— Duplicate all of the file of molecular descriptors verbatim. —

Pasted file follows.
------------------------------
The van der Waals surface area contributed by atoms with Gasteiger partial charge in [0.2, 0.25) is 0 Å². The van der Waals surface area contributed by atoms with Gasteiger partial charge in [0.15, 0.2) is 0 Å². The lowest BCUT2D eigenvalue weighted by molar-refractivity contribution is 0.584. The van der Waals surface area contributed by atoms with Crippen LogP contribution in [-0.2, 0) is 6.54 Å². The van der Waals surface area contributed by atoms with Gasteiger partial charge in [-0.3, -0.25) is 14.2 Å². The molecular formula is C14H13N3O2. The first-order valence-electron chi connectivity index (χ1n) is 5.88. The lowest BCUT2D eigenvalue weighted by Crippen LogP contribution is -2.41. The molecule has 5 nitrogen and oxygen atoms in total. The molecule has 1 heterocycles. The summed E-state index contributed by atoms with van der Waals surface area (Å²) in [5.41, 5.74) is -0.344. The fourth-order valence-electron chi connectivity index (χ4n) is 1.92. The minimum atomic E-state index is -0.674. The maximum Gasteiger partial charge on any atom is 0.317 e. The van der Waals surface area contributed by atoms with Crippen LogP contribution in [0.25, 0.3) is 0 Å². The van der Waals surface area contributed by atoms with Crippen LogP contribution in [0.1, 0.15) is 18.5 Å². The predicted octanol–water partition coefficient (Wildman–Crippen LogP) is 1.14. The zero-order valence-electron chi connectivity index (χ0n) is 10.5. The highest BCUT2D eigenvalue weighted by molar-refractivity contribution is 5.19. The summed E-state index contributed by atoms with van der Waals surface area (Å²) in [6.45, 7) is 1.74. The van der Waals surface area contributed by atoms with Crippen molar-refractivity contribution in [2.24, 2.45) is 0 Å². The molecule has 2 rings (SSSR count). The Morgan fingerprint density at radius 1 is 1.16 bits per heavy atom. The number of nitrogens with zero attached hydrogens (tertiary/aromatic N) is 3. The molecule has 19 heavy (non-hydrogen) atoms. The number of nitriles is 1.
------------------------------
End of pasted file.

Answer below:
The van der Waals surface area contributed by atoms with Gasteiger partial charge in [0.2, 0.25) is 0 Å². The van der Waals surface area contributed by atoms with Gasteiger partial charge in [0.15, 0.2) is 0 Å². The lowest BCUT2D eigenvalue weighted by molar-refractivity contribution is 0.584. The van der Waals surface area contributed by atoms with Crippen LogP contribution in [-0.2, 0) is 6.54 Å². The van der Waals surface area contributed by atoms with Gasteiger partial charge in [-0.3, -0.25) is 14.2 Å². The molecular formula is C14H13N3O2. The first-order valence-electron chi connectivity index (χ1n) is 5.88. The lowest BCUT2D eigenvalue weighted by Crippen LogP contribution is -2.41. The molecule has 5 nitrogen and oxygen atoms in total. The molecule has 1 heterocycles. The summed E-state index contributed by atoms with van der Waals surface area (Å²) in [5.41, 5.74) is -0.344. The fourth-order valence-electron chi connectivity index (χ4n) is 1.92. The minimum atomic E-state index is -0.674. The maximum Gasteiger partial charge on any atom is 0.317 e. The van der Waals surface area contributed by atoms with Crippen LogP contribution in [0.25, 0.3) is 0 Å². The van der Waals surface area contributed by atoms with Crippen LogP contribution in [0.1, 0.15) is 18.5 Å². The predicted octanol–water partition coefficient (Wildman–Crippen LogP) is 1.14. The zero-order valence-electron chi connectivity index (χ0n) is 10.5. The highest BCUT2D eigenvalue weighted by molar-refractivity contribution is 5.19. The summed E-state index contributed by atoms with van der Waals surface area (Å²) in [6.45, 7) is 1.74. The van der Waals surface area contributed by atoms with Crippen molar-refractivity contribution in [2.24, 2.45) is 0 Å². The molecule has 2 rings (SSSR count). The Morgan fingerprint density at radius 1 is 1.16 bits per heavy atom. The number of nitrogens with zero attached hydrogens (tertiary/aromatic N) is 3. The molecule has 19 heavy (non-hydrogen) atoms. The number of nitriles is 1.